Regarding the case presented before, although the fetus presented unilateral clubfoot, severe anomalies were associated in the context of trisomy 18 chromosomopathy: cerebral, urinary, craniofacial and cardiovascular. Therefore, professionals should be aware that, even rarely, isolated clubfoot may be associated with major structural and/or chromosomal abnormalities. The case also presented another particularity, the association with gestational diabetes. It was found that women with gestational diabetes may have a higher relative risk of 7.7 to have an infant with a numeric sex chromosome defect, perhaps due to underlying biochemical changes that induce non-disjunction and the development of chromosomal defects(18). On the other hand, the malformations risk increases linearly with the degree of maternal hyperglycemia, which is a major teratogenic factor, and determine up to a nine-fold increase in congenital malformations, compared with the non-diabetic pregnancies(19). The pathophysiological mechanism is complex and includes increased oxidative stress and altered gene expression. Oxidative stress activates cellular stress signaling, dysregulation in gene expression and excess apoptosis, while alteration of the gene expression causes deviation from the normal structural development. Most of the malformations in diabetic pregnancies are related to the cardiovascular, central nervous and musculoskeletal systems, as presented in our case(20-22). These facts underline the importance of early detailed morphological evaluation of fetuses in diabetic pregnancies(23).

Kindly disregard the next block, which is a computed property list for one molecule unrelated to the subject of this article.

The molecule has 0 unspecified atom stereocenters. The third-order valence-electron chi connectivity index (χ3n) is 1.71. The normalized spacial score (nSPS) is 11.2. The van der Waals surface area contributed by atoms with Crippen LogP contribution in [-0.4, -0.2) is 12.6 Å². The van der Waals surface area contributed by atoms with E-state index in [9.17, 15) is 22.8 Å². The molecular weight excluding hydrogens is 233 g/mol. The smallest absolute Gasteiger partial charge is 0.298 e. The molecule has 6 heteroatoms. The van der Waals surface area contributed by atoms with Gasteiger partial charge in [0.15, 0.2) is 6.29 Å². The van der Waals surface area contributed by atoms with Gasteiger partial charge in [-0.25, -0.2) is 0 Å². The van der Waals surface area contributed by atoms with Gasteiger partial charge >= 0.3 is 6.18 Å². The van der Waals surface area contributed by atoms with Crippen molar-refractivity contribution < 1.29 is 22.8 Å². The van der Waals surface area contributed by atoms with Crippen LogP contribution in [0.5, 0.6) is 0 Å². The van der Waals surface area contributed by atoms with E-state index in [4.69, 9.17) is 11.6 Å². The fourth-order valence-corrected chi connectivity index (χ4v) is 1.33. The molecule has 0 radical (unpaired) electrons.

Isolated clubfoot represents a fetal congenital malformation with a good prognosis. It may be postural, especially in pelvic presentations associated with reduced amniotic fluid. In bilateral or complex cases, associated with other structural abnormalities, a chromosomal abnormality may be diagnosed, or the cause may be neurological or muscular and it is part of a syndrome. It seems important to carry out a detailed antenatal ultrasound examination, as complex as possible, to distinguish the presence of an isolated clubfoot from the cases where this malformation associates other abnormalities. Amniocentesis should not be applied systematically in isolated clubfoot cases. However, fetal karyotyping is mandatory in complex clubfoot cases, as the outcome depends on the associated structural or genetic abnormalities.